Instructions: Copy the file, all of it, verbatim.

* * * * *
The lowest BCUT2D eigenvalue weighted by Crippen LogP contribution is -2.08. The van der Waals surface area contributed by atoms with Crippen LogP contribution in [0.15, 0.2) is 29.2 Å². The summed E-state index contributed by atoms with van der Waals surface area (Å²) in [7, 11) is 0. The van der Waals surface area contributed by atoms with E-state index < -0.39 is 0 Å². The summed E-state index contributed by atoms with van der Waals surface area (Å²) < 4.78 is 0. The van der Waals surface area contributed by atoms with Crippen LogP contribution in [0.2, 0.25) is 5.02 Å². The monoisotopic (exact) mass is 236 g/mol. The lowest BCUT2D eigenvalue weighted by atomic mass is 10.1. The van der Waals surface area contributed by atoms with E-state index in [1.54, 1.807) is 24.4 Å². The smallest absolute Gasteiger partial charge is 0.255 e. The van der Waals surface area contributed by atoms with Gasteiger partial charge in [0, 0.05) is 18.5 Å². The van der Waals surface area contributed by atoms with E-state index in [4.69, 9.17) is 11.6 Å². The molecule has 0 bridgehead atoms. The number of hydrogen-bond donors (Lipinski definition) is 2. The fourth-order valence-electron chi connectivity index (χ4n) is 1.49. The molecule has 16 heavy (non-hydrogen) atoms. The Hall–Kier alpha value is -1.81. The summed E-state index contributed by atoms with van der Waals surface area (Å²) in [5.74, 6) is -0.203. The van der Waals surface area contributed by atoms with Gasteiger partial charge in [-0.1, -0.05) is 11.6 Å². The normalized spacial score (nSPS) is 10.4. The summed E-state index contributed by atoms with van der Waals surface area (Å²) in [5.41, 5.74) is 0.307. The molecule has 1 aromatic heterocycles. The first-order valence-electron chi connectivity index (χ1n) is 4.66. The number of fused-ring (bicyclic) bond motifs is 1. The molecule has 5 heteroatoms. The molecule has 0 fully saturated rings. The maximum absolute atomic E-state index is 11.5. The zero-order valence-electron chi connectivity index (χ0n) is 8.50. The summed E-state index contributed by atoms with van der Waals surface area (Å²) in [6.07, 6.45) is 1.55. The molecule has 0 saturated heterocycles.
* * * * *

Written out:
The lowest BCUT2D eigenvalue weighted by Crippen LogP contribution is -2.08. The van der Waals surface area contributed by atoms with Crippen LogP contribution in [0.15, 0.2) is 29.2 Å². The summed E-state index contributed by atoms with van der Waals surface area (Å²) in [7, 11) is 0. The van der Waals surface area contributed by atoms with E-state index < -0.39 is 0 Å². The summed E-state index contributed by atoms with van der Waals surface area (Å²) < 4.78 is 0. The van der Waals surface area contributed by atoms with Crippen LogP contribution in [0.2, 0.25) is 5.02 Å². The monoisotopic (exact) mass is 236 g/mol. The lowest BCUT2D eigenvalue weighted by atomic mass is 10.1. The van der Waals surface area contributed by atoms with E-state index in [1.54, 1.807) is 24.4 Å². The smallest absolute Gasteiger partial charge is 0.255 e. The van der Waals surface area contributed by atoms with Gasteiger partial charge in [0, 0.05) is 18.5 Å². The van der Waals surface area contributed by atoms with E-state index in [4.69, 9.17) is 11.6 Å². The molecule has 0 bridgehead atoms. The number of hydrogen-bond donors (Lipinski definition) is 2. The fourth-order valence-electron chi connectivity index (χ4n) is 1.49. The molecule has 16 heavy (non-hydrogen) atoms. The Hall–Kier alpha value is -1.81. The summed E-state index contributed by atoms with van der Waals surface area (Å²) in [5.74, 6) is -0.203. The van der Waals surface area contributed by atoms with Gasteiger partial charge in [-0.1, -0.05) is 11.6 Å². The normalized spacial score (nSPS) is 10.4. The summed E-state index contributed by atoms with van der Waals surface area (Å²) in [5.41, 5.74) is 0.307. The molecule has 1 aromatic heterocycles. The first-order valence-electron chi connectivity index (χ1n) is 4.66. The number of fused-ring (bicyclic) bond motifs is 1. The molecule has 5 heteroatoms. The molecule has 0 fully saturated rings. The maximum absolute atomic E-state index is 11.5. The zero-order valence-electron chi connectivity index (χ0n) is 8.50. The summed E-state index contributed by atoms with van der Waals surface area (Å²) in [6.07, 6.45) is 1.55. The molecule has 0 saturated heterocycles.